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  • Writer's pictureAndres Diaz

To Make Our Mark

One can easily feel pessimistic and apathetic about the state of the world. And it's easy to feel powerless in a world that overlooks or underestimates you. Pulling into Union Station in D.C., I felt unsure about the value of my perspective and uncertain about my commitment to participate in the following days' events with force. Over the next few days, the curtains of my uncertainty began to rise with the realization that my voice was necessary.

As a Political Science and Marketing student, I was delighted to visit crucial D.C. offices, such as the U.S. Department of Transportation (DOT), State Department, and White House, alongside peers and mentors from the NMGZ Community. Growing up in San Francisco and relying on the accessibility of Caltrain, the Bay's public train service to get me to and from high school, transportation and public infrastrcture is somewhat of an underappreciated marvel. At DOT, I was amazed to hear about the work being done by the office, particularly at the numerical landmark of funding the office had received to pursue nationwide initiatives. Speaking with members of the public affairs office, I was struck to learn that it was mainly because of the efforts of youth voters that the office was positioned to invest more in public transportation than ever before. However, as I listened closely, I could not help but wonder: how can we do more? 

Vote. Vote. Vote.

Though not very glamorous, the truth is that the United States' current public infrastructure is expansive and complex and, without deep investment, cannot reach the levels of majesty, efficiency, and accessibility it--and we--deserve. High-speed service trains from hub to hub could be a reality, but that reality demands our demand: our vote. That message was reiterated in our round-table discussion with leading officials in the White House.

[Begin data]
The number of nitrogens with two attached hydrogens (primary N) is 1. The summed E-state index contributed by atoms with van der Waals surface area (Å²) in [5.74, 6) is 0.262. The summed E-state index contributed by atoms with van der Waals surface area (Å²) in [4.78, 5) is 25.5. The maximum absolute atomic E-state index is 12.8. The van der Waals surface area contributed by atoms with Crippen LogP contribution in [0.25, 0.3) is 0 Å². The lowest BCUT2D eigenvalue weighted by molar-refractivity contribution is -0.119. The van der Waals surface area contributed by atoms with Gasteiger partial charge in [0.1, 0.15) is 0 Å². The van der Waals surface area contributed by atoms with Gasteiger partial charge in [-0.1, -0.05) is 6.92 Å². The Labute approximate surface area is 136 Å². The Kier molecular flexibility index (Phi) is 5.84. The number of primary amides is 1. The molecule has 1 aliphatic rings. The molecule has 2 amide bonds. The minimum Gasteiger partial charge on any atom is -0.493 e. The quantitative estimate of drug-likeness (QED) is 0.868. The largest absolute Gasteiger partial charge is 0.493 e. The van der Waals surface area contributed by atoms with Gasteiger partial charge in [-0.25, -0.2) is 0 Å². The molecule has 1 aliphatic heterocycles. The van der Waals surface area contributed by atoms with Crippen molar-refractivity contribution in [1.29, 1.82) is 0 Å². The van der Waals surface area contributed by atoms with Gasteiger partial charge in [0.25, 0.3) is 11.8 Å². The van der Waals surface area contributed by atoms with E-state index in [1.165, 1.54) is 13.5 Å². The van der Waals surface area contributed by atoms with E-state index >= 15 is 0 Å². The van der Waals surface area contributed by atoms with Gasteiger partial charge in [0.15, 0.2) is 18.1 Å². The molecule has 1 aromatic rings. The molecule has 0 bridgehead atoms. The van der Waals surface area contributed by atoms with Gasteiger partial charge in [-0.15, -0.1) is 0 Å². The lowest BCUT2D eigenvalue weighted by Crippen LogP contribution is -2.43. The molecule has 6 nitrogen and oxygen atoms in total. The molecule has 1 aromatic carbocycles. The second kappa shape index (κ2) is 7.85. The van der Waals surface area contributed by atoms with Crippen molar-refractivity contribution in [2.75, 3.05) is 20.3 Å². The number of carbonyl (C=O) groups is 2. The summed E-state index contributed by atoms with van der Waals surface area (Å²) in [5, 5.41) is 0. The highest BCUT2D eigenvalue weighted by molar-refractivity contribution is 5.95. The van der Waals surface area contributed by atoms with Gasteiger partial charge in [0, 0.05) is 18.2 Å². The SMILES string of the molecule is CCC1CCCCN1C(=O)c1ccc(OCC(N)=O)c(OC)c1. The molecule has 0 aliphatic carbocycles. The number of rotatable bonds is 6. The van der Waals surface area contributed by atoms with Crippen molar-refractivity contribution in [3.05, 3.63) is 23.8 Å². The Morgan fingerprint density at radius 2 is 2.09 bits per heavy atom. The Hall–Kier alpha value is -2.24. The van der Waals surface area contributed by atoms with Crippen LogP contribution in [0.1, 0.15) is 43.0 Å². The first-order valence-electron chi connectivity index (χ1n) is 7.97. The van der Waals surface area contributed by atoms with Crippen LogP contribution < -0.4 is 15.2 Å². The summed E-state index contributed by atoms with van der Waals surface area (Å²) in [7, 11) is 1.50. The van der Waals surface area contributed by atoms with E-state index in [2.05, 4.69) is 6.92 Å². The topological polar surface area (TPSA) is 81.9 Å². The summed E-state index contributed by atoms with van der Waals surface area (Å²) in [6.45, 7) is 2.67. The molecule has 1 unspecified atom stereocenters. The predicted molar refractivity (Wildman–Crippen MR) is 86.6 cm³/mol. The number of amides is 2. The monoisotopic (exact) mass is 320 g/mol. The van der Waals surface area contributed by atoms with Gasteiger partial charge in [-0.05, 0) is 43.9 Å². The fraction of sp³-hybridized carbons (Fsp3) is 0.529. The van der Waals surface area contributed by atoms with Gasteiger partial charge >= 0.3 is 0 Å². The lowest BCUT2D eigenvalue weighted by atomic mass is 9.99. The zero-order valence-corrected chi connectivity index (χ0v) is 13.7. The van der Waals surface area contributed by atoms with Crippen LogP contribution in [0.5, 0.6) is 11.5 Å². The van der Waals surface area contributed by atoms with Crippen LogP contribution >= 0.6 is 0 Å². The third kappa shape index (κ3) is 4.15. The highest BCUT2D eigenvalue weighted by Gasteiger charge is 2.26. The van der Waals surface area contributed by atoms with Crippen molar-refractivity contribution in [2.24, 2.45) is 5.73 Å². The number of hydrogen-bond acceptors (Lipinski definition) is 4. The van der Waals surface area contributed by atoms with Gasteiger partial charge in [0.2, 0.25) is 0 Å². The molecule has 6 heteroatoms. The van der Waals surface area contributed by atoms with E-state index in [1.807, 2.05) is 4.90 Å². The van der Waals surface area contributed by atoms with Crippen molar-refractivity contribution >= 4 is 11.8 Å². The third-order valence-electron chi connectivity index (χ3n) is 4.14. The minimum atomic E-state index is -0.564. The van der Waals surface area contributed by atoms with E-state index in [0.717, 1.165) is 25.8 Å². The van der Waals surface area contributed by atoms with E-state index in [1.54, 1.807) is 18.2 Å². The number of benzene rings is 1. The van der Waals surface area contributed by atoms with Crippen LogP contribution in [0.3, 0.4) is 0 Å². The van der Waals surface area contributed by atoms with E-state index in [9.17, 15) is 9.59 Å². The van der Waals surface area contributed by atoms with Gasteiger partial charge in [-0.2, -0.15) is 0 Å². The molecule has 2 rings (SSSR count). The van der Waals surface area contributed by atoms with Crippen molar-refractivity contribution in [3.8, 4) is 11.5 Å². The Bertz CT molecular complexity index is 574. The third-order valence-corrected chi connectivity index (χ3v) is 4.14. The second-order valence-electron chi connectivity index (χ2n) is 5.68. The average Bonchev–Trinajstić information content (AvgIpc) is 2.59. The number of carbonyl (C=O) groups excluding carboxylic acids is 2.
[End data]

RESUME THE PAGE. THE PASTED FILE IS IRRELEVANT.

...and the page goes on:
In conversation with members of the White House staff, we discussed topics particularly resonant with Gen-Z: mental health and LGBTQ+ issues. It was especially noteworthy when those two topics interlinked, and discussions on the LGBTQ+ mental health crisis took center stage. The scene in the boardroom was truly surreal, and it was exciting to be a figure in an open, often blunt and candid, conversation with members of the highest legislative body in the nation. Students and professors--leaders in their own right--are not always involved in high-level circles. Governmental bodies such as the White House are exhaustively reaching out to America's youth, and, much like the DOT, their message on addressing policies aimed at protecting LGBTQ+ people and implementing nationwide mental health initiatives and programs is to vote

Though it is easy to fall back to pessimism, it is necessary to self-affirm that there are people who do care. They are countless. Talking in intimate settings with leaders in crucial public offices was eye-opening, and behind the veil of political grandeur are people; people who work tirelessly and need our perspectives and voices to enact and pursue changes that will be most resonant. For me, making a mark means showing up with force despite the uncertainties ahead. It was incredibly affirming to make my presence and voice known in high circles and to witness my peers do the same. 


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